As a candidate for the U.S. presidency, Barack Obama touted himself to foreign audiences as a "citizen of the world." As President, Mr. Obama is determined to make sure we are such citizens, too.
The President's serial apologies, bowing and pandering to various unsavory international leaders has gained the most notoriety for his policy approach - giving rise to this column's characterization of the "Obama Doctrine" as: "Emboldening our enemies; undermining our friends; and diminishing our country."
More worrisome are myriad other steps largely being taken out of the public eye. Particularly when such actions are taken together, they will have the effect of institutionalizing the core notion behind Mr. Obama's brand of what his top international lawyer (and prospective future Supreme Court nominee), State Department Legal Advisor Harold Koh, calls "transnationalism": A new world order in which the United States is simply one nation among many, subject to a higher - if utterly unaccountable - authority.
Many of these changes involve the secular strain of this phenomenon and its holy of holies, the United Nations. Team Obama has made a point of building up the UN at American expense by: legitimating the organization at every turn; deferring to one lowest-common-denominator consensus after another - no matter how inconsistent they might be with U.S. positions and interests; and joining discredited entities like UNESCO and the Human Rights Council.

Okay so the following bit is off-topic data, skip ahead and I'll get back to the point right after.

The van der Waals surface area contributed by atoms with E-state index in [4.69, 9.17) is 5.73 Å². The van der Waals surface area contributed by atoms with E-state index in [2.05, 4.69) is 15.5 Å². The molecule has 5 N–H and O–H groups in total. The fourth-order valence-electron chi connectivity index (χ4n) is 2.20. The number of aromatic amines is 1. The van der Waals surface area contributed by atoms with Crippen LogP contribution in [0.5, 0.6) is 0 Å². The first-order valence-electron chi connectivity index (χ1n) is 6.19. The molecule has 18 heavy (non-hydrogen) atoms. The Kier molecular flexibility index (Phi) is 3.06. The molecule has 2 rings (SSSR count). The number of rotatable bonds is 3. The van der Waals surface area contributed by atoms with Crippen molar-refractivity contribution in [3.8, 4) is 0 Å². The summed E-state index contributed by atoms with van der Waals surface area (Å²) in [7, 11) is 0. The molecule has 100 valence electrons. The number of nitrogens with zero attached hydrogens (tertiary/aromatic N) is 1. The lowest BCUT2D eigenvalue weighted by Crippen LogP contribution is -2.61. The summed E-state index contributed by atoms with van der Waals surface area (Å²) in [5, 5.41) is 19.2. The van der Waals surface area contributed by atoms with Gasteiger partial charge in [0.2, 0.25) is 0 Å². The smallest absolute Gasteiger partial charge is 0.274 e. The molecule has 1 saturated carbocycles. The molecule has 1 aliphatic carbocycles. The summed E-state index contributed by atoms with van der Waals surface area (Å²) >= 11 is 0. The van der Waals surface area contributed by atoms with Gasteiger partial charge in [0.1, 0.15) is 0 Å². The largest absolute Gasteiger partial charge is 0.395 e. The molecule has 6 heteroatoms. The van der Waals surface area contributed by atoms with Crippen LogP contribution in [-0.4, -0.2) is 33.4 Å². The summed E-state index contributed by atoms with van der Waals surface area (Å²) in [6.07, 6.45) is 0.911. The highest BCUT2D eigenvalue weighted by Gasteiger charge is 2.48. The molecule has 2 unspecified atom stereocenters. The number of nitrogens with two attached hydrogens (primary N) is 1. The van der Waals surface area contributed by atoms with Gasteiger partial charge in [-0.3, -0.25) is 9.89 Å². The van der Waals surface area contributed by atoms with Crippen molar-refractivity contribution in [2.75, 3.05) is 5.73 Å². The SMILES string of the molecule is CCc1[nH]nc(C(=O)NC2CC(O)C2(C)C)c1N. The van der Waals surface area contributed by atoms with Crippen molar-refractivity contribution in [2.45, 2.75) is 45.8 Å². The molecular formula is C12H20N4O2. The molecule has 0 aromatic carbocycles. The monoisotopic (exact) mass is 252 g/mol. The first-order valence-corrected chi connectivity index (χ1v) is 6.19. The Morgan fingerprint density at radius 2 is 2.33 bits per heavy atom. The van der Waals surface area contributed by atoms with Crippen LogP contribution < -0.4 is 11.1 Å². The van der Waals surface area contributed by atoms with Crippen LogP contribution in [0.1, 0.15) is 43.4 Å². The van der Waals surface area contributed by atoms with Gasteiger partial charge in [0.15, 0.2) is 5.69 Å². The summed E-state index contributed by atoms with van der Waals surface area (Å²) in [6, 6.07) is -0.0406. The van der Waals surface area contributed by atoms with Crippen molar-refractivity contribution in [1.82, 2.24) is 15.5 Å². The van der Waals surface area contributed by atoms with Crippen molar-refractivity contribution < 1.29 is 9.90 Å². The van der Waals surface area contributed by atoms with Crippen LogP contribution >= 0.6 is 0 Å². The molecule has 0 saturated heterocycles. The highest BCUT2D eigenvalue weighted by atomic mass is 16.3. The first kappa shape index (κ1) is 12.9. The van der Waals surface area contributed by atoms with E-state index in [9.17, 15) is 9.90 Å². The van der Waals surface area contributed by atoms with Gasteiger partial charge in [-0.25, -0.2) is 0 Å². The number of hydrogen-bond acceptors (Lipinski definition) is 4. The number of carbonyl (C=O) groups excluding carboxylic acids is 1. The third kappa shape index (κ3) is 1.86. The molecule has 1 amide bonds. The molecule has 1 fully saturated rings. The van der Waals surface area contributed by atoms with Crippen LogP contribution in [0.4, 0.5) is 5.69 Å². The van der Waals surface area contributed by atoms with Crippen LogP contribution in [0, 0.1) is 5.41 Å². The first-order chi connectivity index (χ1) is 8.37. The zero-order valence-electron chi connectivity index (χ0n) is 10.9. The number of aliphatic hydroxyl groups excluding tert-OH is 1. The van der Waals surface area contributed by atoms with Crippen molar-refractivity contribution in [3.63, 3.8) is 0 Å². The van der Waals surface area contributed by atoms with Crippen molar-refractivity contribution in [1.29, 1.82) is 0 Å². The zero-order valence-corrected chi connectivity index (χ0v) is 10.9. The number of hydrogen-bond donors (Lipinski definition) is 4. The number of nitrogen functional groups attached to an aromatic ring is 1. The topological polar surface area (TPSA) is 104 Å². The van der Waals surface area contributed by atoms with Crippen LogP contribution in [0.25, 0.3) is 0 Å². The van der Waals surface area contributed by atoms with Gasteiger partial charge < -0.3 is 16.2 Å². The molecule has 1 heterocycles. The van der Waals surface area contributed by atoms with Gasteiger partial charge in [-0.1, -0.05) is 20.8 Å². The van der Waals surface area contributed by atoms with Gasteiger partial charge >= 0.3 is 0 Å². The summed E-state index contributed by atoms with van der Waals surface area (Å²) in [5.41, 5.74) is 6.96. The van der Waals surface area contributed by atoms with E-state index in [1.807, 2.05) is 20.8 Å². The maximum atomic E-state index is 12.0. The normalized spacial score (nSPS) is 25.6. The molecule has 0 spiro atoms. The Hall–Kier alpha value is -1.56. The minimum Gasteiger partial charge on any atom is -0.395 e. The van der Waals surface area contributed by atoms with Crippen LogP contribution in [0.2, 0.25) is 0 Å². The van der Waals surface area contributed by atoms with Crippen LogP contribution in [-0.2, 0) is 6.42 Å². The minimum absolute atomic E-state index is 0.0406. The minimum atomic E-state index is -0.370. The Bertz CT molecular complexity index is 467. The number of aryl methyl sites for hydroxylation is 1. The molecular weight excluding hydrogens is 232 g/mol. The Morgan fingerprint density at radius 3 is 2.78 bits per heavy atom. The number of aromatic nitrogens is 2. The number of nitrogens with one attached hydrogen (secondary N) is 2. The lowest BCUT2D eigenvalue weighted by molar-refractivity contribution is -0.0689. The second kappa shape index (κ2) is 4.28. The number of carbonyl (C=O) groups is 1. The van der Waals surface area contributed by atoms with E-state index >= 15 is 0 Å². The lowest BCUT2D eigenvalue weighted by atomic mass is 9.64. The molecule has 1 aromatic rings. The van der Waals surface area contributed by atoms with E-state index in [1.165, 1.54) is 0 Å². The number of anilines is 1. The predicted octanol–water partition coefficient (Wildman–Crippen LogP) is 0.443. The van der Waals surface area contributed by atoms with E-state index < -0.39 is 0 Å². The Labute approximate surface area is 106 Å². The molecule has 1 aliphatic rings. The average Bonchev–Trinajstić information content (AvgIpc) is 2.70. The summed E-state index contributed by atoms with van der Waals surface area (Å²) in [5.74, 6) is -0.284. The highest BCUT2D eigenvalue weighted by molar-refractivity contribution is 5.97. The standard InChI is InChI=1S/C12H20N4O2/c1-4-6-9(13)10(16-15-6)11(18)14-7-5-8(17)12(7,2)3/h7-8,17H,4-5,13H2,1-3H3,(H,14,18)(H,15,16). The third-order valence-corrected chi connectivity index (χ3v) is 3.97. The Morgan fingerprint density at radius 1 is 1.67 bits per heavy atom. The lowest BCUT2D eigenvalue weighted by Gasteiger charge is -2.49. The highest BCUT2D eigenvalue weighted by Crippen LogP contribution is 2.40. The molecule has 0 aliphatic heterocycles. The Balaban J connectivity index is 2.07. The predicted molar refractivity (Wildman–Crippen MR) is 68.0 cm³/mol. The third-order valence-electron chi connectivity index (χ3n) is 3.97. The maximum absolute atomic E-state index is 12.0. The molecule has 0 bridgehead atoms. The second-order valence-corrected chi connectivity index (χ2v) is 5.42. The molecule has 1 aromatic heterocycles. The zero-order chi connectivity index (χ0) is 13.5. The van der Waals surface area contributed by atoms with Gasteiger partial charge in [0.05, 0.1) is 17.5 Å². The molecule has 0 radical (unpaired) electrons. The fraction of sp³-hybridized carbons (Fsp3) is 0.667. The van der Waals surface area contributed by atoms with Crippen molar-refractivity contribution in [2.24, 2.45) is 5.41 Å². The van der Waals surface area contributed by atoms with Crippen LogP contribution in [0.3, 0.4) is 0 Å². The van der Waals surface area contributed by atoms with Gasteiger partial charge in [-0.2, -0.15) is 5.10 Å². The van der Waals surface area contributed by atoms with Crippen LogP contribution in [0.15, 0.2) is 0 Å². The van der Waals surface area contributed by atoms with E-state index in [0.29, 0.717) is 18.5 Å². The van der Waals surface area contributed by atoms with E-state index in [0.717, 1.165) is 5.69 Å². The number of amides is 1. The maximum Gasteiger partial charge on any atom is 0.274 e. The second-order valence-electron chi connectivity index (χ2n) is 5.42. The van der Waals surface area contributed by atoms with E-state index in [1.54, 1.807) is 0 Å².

For example, as the indispensable investigative reporter Claudia Rosett noted in her Forbes.com column last week, the Obama administration has seen fit to submit "its own special selection of domestic policies and laws for review by the U.N. Human Rights Council, whose 47 members include such tyrannies as Saudi Arabia, Libya, Cuba and China."
Under the quintessential "transie" rubric of creating "a more perfect union" in "a more perfect world," this 29-page report is meant to demonstrate the United States' exemplary role in building transnationalism. Specifically, Mr. Obama's team evidently hopes the virulently anti-American UN council will weigh in during its scheduled November 5 review of the American human rights record on an internal constitutional matter: Whether the State of Arizona violated such rights by trying to enforce federal immigration law - a step the report notes with barely implied criticism has "generated significant attention and debate at home and around the world."
Frank Gaffney Jr. is the founder and president of the Center for Security Policy and author of War Footing: 10 Steps America Must Take to Prevail in the War for the Free World .
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